How I Deal With the Emotional Pain of AS

Ankylosing spondylitis usually hits young people in the prime of life, when they’re full of hope, possibility, and plans. Coming to grips with this painful, debilitating form of arthritis while at the same time trying to find your place is life can be daunting.

Yet many people with AS have found ways to make peace with their new normal.

‘I was terrified’

When Ivan Schmidt was a child, he had movement problems that were so bad, he had to use crutches and take OTC pain relievers to get through the day. He had even started practicing meditation to try to be at ease with it.

At 21, while studying for a nursing exam, Ivan recognized the symptoms that had plagued him for so long. After seeing a rheumatologist, he discovered that he had AS.

Almost immediately, he became concerned about his career choice.

“I was terrified when I got hired to work as an ER nurse,” Ivan says. “I was afraid a flare-up would render me unable to work. I had to pull out all the stops and really commit to getting healthy by any means necessary, or my nightmares of being disabled in my 20s would probably come true.”

He started going to a pain psychologist -- a doctor who teaches techniques to manage with pain without medication. Ivan also tried acceptance and commitment therapy (ACT), which helps people embrace their thoughts and feelings instead of fighting or avoiding them.

“Although I only went to a few sessions, it helped me get over a decade of mental anguish and depression,” Ivan says. “I choose to accept and be grateful for the opportunity to rise above and still be satisfied in life."

He also remembers the lessons he learned reading Viktor Frankl’s book, Man’s Search for Meaning. In the book, Frankl discusses his time as a prisoner in Nazi concentration camps, where the author found meaning through enduring such a difficult time with dignity.

“With this mind-set, who among us are stronger and more dignified than those with chronic pain,” he says. 

Continued

Ivan’s been in remission for 14 months. Diet, medication, and exercise (he does yoga, lifts weights, and aims to get at least 75 minutes of cardio each week) have also played a big role.

“I’m so grateful for the opportunity to be productive and to feel successful [as a nurse],” he says. “I am also very grateful to AS in the sense that it forced me to prioritize my mental and physical health at such a young age.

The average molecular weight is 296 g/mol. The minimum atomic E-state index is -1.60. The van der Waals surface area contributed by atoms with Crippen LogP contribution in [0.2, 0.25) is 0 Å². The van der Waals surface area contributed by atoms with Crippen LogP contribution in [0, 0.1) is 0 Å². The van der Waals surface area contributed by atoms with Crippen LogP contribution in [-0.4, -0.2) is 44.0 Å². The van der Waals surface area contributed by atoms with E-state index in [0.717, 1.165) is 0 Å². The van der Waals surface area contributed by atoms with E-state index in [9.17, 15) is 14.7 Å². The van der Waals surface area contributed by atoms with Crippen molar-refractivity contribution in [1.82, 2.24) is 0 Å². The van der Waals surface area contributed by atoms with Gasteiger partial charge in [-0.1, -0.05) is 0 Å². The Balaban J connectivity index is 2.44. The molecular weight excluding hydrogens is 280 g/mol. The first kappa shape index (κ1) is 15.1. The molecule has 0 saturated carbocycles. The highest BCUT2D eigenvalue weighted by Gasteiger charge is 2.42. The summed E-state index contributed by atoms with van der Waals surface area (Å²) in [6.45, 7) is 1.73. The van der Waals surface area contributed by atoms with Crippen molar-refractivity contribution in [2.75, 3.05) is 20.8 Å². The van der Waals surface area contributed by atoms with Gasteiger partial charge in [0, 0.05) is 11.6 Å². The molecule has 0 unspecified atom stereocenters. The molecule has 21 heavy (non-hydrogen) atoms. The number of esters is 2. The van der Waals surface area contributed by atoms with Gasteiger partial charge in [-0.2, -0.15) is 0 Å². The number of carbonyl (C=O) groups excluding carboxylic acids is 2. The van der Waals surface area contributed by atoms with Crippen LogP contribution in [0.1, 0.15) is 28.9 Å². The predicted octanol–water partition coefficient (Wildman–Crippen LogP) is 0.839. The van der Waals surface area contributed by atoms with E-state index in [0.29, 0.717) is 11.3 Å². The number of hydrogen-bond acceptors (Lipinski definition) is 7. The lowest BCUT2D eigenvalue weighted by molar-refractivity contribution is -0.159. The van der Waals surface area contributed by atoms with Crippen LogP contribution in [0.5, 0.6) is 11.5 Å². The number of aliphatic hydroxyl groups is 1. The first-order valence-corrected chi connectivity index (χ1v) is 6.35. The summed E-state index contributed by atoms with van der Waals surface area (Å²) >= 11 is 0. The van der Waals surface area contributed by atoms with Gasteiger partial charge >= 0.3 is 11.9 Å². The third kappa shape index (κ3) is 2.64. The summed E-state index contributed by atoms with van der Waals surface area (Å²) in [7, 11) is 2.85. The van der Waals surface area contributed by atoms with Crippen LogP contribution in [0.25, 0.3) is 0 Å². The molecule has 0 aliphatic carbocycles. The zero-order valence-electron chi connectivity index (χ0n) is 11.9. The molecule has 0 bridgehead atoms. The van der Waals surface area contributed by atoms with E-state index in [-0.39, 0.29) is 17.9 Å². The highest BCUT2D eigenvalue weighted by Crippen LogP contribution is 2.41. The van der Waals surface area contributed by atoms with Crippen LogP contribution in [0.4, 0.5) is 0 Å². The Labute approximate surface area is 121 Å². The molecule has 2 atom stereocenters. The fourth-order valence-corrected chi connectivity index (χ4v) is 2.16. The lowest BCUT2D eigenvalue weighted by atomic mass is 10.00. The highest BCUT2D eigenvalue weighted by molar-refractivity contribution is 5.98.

“I still have pain and stiffness,” Ivan says. “But I’m thrilled at the quality of life I enjoy without the devastating flare-ups that plagued me for 10 years.”

He’s feeling so good, in fact, that he’s getting ready to check a big item off of his bucket list.

“I plan to take a year or two off nursing soon and pursue my dream of bicycling across continents,” Ivan says.

‘I thought it was all my fault’

In 2013, Tristan Brown was a standout graduate student in chemistry. But that spring, he started to feel deep fatigue he couldn’t explain. He had trouble getting up in the morning and began to fall behind in school.

“I thought I wasn’t being disciplined enough,” he says. “I thought it was all my fault.”

Tristan learned that he had a form of AS called non-radiographic axial spondyloarthritis (nr-AxSpA). Both Nr-AxSpA and AS cause inflammation in your spine. In advanced cases, some of the spine’s bones (vertebrae) may fuse together. Other joints and body parts can be involved, too, including the eyes.

“The thing is, when the inflammation gets bad, my brain slows down, too,” he says.

“I was studying chemistry and couldn’t do the lab work,” he explains. “I had to stand too much and it was hard to handle all the glassware.”

Eventually, he made the tough decision to drop out of school.

“I was an ambitious guy, trying to have a career in chemistry that I was passionate about,” he says. “It was tough losing all of that,” he says.

Continued

Tristan decided to open another door. Though not an athlete, exercise became central to his life. He started stretching his hips and back and weight lifting with medium-heavy weights. The real star of his routine was a device called a vibration plate. It forces muscles to contract dozens of times a second. It’s supposed to improve strength and flexibility as well as ease pain. Tristan uses it for 10 minutes every morning.

"The vibrations really help loosen things up. I can be struggling with my joints, and then there is a rapid improvement,” he says.

Once his movement improved, it was time to find a career path that better fit his new normal. Tristan taught himself how to program, and now, he’s a computer programmer in Texas.

Tristan also now works for someone who understands his condition and the challenges it brings.

“I still struggle in my career because I can't work the normal 9 to 5,” he says. “Mornings are the most difficult. But I'm lucky because my boss is accommodating."

"It's really hard when you don't have the life you wanted,” he says. “I used to be an overachiever, a type-A personality. I need to accept that I’m not as quick anymore and that I don’t have to do extreme things to be happy.

“I can enjoy an evening at home or a walk in the park. It was pretty difficult to get there, but my perspective has definitely shifted.”

WebMD Feature Reviewed by Michael W. Smith, MD on November 26, 2019

Sources

SOURCES:

Johns Hopkins Arthritis Center: “Ankylosing Spondylitis.”

Spondylitis Association of America: “Overview of Ankylosing Spondylitis.”

Fardina Malik, MD, rheumatology, NYU Langone Health, New York, New York.

Annals of the Rheumatic Diseases: “Diagnosis journey of patients with ankylosing spondylitis in the United States.”

Rheumatology and Therapy : “Real-World Patient Experience on the Path to Diagnosis of Ankylosing Spondylitis.”

Bella Mehta, MD, rheumatology, Hospital for Special Surgery, New York, New York.

Ivan Schmidt.

Tristan Brown.

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